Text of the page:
WASHINGTON — The first question Rep. Michael C. Burgess, R-Texas, asked the gaggle of technologists, entrepreneurs and legal experts at a House hearing on digital currency Wednesday concerned a ransomware attack.

"The payment was instructed to be made in bitcoins," he said. "Now, it wasn't like a bag of bitcoin could be taken down to the waterfront and left under a boat," he added. "Can you enlighten me and the subcommittee about what are some of the law enforcement aspects here?"

"Firstly … bitcoin is highly traceable," explained Dana Syracuse, a counsel at BuckleySandler who helped develop the New York State Department of Financial Services' BitLicense rule when he was its associate general counsel.

"That story is less about virtual currency and bitcoin," he added. "It is a story about cybersecurity and a large conversation that needs to be had around regulation in that area and creating proper standards there."

Rep. Burgess responded that this type of crime would have probably not been possible with traditional money transfers. "Seems like Clint Eastwood would have put an ink cartridge into the bag of money that stained the dollar bills so that anyone knew when they were pushed across the counter that this guy's the criminal."

This set the tone for the rest of the House Energy subcommittee hearing, which featured rudimentary questions from lawmakers exploring the future of bitcoin and other blockchain technology and the regulatory framework that could best contain it.

"Does the public have the ability to invest in these digital currencies?" asked Rep. Leonard Lance, R-N.J. In a follow-up question, he asked, "The price fluctuates, I presume, as is true of any currency?" He later inquired, "Are there differences between a public blockchain and a private blockchain?"

The witnesses easily deflected sharper questions about the terrorism financing, transparency and consumer-protection concerns raised by the technology.

In response to a question from Rep. Jan Schakowsky, D-Ill., about how to increase the security profile of digital wallets, Paul Snow, the chief architect of the record-keeping system Factom, argued that consumers could benefit from the traceability of blockchain.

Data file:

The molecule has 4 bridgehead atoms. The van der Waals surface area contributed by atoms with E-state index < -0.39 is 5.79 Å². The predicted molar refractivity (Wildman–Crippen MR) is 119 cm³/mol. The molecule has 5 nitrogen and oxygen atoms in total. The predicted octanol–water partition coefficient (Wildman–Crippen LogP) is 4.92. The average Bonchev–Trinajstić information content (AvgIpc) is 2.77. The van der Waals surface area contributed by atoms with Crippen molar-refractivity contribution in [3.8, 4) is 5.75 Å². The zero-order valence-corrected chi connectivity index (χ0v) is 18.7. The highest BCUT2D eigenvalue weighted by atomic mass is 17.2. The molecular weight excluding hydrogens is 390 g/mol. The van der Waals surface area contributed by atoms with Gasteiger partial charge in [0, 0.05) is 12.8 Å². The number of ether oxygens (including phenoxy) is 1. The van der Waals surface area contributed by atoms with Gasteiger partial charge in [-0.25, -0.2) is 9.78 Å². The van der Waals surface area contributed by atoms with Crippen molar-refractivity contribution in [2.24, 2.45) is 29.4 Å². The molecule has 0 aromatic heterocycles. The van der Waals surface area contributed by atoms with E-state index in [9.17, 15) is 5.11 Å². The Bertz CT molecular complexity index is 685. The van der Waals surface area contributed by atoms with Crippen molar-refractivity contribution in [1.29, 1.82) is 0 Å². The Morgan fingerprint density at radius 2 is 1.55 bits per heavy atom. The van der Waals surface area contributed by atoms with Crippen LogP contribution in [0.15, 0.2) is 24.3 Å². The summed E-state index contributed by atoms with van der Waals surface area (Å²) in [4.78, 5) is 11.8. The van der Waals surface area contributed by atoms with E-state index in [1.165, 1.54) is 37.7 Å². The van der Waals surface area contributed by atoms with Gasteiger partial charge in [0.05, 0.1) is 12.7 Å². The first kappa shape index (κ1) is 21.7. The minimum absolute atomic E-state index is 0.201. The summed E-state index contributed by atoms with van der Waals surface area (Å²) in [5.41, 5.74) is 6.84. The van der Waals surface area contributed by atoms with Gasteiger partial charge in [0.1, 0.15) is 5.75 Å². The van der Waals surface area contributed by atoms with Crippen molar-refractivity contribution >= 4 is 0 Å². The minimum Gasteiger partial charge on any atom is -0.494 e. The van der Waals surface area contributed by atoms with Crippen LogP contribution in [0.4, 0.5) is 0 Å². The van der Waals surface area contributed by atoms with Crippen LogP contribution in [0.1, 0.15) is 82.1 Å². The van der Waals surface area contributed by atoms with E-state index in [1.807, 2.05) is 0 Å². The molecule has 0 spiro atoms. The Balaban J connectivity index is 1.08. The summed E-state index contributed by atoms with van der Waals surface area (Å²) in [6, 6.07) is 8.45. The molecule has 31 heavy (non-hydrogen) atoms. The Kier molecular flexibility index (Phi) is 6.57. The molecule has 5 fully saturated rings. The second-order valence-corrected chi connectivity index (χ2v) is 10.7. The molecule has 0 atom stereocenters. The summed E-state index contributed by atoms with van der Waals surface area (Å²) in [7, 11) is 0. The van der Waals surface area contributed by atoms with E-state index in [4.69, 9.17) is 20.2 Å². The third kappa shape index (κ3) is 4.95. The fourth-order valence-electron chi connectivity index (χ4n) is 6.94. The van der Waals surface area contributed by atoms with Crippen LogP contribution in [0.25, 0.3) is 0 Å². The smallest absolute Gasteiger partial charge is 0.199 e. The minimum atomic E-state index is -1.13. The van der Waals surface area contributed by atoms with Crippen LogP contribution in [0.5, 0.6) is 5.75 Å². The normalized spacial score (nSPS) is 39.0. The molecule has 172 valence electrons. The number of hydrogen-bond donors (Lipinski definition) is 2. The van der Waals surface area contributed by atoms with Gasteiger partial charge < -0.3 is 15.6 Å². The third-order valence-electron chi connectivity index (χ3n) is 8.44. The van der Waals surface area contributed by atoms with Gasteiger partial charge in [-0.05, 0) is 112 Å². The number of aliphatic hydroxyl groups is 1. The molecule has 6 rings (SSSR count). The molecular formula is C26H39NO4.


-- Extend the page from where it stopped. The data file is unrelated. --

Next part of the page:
"We can create audit trails for consumers that exist in places well beyond our jurisdictions," he said, and "limit the ability of middlemen to pass off clones and knockoffs as the real product."

Schakowsky said it was still necessary to develop "some sort of framework" to protect consumers. "And maybe some of it is embedded, and some of it is imposed," she said.

In response to a later question, John Beccia, the general counsel at the bitcoin wallet company Circle — the first to obtain a BitLicense from the New York regulator — said that the regulatory framework already in place was restrictive enough.

"We operate in a regulatory environment that is very similar to financial services," Beccia said. "I can tell you, having gone through that process, it was almost like getting a bank charter.

When, to close the meeting, Burgess asked the witnesses to discuss their blue-sky predictions for blockchain technology, the witnesses cited cheap remittances, expanded banking access and even applications in Internet of Things objects like self-driving cars.

Burgess mused that blockchain technology could be used to aggregate anonymous health data for the purposes of scientific research, then wistfully noted that the witnesses had nothing concrete to show at the hearing.

"I was so looking forward to finding out whose face is on the bitcoin," he said.